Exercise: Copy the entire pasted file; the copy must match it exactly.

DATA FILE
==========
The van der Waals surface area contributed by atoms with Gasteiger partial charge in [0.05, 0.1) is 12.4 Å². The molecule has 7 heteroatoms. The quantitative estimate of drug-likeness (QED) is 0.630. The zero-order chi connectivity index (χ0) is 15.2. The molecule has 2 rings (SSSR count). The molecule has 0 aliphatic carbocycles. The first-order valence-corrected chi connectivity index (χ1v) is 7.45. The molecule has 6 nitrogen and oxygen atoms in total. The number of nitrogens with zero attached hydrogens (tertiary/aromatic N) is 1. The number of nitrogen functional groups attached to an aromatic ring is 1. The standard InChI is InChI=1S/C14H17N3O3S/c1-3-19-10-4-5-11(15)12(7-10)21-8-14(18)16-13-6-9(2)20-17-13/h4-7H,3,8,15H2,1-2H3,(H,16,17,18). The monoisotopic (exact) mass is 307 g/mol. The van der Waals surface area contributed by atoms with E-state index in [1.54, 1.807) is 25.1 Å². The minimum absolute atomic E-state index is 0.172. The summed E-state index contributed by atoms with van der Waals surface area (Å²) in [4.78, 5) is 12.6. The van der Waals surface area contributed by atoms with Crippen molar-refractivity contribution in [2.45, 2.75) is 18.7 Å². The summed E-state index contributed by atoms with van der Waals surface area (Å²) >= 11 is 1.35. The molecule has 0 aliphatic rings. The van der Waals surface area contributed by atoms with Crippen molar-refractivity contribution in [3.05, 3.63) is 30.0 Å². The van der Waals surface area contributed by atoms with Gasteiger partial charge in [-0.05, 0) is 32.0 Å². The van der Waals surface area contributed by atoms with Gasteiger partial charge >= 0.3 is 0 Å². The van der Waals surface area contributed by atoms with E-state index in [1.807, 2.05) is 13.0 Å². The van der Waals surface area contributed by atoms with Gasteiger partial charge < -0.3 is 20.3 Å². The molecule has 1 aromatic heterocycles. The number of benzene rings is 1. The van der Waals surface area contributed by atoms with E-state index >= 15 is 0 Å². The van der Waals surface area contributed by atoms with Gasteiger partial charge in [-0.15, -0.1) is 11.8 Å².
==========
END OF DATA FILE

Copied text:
The van der Waals surface area contributed by atoms with Gasteiger partial charge in [0.05, 0.1) is 12.4 Å². The molecule has 7 heteroatoms. The quantitative estimate of drug-likeness (QED) is 0.630. The zero-order chi connectivity index (χ0) is 15.2. The molecule has 2 rings (SSSR count). The molecule has 0 aliphatic carbocycles. The first-order valence-corrected chi connectivity index (χ1v) is 7.45. The molecule has 6 nitrogen and oxygen atoms in total. The number of nitrogens with zero attached hydrogens (tertiary/aromatic N) is 1. The number of nitrogen functional groups attached to an aromatic ring is 1. The standard InChI is InChI=1S/C14H17N3O3S/c1-3-19-10-4-5-11(15)12(7-10)21-8-14(18)16-13-6-9(2)20-17-13/h4-7H,3,8,15H2,1-2H3,(H,16,17,18). The monoisotopic (exact) mass is 307 g/mol. The van der Waals surface area contributed by atoms with E-state index in [1.54, 1.807) is 25.1 Å². The minimum absolute atomic E-state index is 0.172. The summed E-state index contributed by atoms with van der Waals surface area (Å²) in [4.78, 5) is 12.6. The van der Waals surface area contributed by atoms with Crippen molar-refractivity contribution in [2.45, 2.75) is 18.7 Å². The summed E-state index contributed by atoms with van der Waals surface area (Å²) >= 11 is 1.35. The molecule has 0 aliphatic rings. The van der Waals surface area contributed by atoms with Crippen molar-refractivity contribution in [3.05, 3.63) is 30.0 Å². The van der Waals surface area contributed by atoms with Gasteiger partial charge in [-0.05, 0) is 32.0 Å². The van der Waals surface area contributed by atoms with Gasteiger partial charge >= 0.3 is 0 Å². The van der Waals surface area contributed by atoms with E-state index in [1.807, 2.05) is 13.0 Å². The van der Waals surface area contributed by atoms with Gasteiger partial charge < -0.3 is 20.3 Å². The molecule has 1 aromatic heterocycles. The number of benzene rings is 1. The van der Waals surface area contributed by atoms with E-state index >= 15 is 0 Å². The van der Waals surface area contributed by atoms with Gasteiger partial charge in [-0.15, -0.1) is 11.8 Å².